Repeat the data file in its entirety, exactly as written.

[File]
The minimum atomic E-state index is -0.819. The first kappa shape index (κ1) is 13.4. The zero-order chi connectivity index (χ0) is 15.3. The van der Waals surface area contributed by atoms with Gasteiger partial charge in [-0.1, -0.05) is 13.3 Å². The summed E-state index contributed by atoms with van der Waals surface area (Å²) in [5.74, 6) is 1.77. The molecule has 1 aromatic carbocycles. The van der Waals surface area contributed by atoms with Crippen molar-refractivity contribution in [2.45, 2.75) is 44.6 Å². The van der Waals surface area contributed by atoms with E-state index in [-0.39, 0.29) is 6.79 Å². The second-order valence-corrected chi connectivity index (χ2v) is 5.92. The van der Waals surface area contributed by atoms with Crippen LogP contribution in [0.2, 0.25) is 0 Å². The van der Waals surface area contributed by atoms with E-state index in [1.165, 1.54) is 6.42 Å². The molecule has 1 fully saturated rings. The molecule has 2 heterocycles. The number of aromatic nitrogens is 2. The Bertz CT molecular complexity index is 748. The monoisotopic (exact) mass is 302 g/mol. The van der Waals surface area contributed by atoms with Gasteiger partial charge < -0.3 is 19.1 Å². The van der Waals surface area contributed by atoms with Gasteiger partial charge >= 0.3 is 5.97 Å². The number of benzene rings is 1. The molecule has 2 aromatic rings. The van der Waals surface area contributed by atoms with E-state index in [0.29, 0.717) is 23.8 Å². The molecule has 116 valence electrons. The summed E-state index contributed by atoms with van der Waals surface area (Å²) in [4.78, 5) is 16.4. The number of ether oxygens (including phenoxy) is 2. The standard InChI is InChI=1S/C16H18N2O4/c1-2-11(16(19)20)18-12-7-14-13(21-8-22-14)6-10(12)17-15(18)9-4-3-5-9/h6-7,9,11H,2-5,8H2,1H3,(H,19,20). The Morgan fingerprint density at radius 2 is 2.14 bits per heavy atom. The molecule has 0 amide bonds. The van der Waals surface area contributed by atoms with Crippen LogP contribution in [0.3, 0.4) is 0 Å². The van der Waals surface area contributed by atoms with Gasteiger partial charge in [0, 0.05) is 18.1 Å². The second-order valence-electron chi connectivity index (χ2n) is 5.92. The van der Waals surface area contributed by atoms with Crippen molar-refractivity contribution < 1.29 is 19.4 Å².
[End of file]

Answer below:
The minimum atomic E-state index is -0.819. The first kappa shape index (κ1) is 13.4. The zero-order chi connectivity index (χ0) is 15.3. The van der Waals surface area contributed by atoms with Gasteiger partial charge in [-0.1, -0.05) is 13.3 Å². The summed E-state index contributed by atoms with van der Waals surface area (Å²) in [5.74, 6) is 1.77. The molecule has 1 aromatic carbocycles. The van der Waals surface area contributed by atoms with Crippen molar-refractivity contribution in [2.45, 2.75) is 44.6 Å². The van der Waals surface area contributed by atoms with E-state index in [-0.39, 0.29) is 6.79 Å². The second-order valence-corrected chi connectivity index (χ2v) is 5.92. The van der Waals surface area contributed by atoms with Crippen LogP contribution in [0.2, 0.25) is 0 Å². The van der Waals surface area contributed by atoms with E-state index in [1.165, 1.54) is 6.42 Å². The molecule has 1 fully saturated rings. The molecule has 2 heterocycles. The number of aromatic nitrogens is 2. The Bertz CT molecular complexity index is 748. The monoisotopic (exact) mass is 302 g/mol. The van der Waals surface area contributed by atoms with Gasteiger partial charge < -0.3 is 19.1 Å². The van der Waals surface area contributed by atoms with Gasteiger partial charge >= 0.3 is 5.97 Å². The number of benzene rings is 1. The molecule has 2 aromatic rings. The van der Waals surface area contributed by atoms with E-state index in [0.29, 0.717) is 23.8 Å². The molecule has 116 valence electrons. The summed E-state index contributed by atoms with van der Waals surface area (Å²) in [4.78, 5) is 16.4. The number of ether oxygens (including phenoxy) is 2. The standard InChI is InChI=1S/C16H18N2O4/c1-2-11(16(19)20)18-12-7-14-13(21-8-22-14)6-10(12)17-15(18)9-4-3-5-9/h6-7,9,11H,2-5,8H2,1H3,(H,19,20). The Morgan fingerprint density at radius 2 is 2.14 bits per heavy atom. The molecule has 0 amide bonds. The van der Waals surface area contributed by atoms with Crippen LogP contribution in [0.3, 0.4) is 0 Å². The van der Waals surface area contributed by atoms with Gasteiger partial charge in [0, 0.05) is 18.1 Å². The second-order valence-electron chi connectivity index (χ2n) is 5.92. The van der Waals surface area contributed by atoms with Crippen molar-refractivity contribution < 1.29 is 19.4 Å².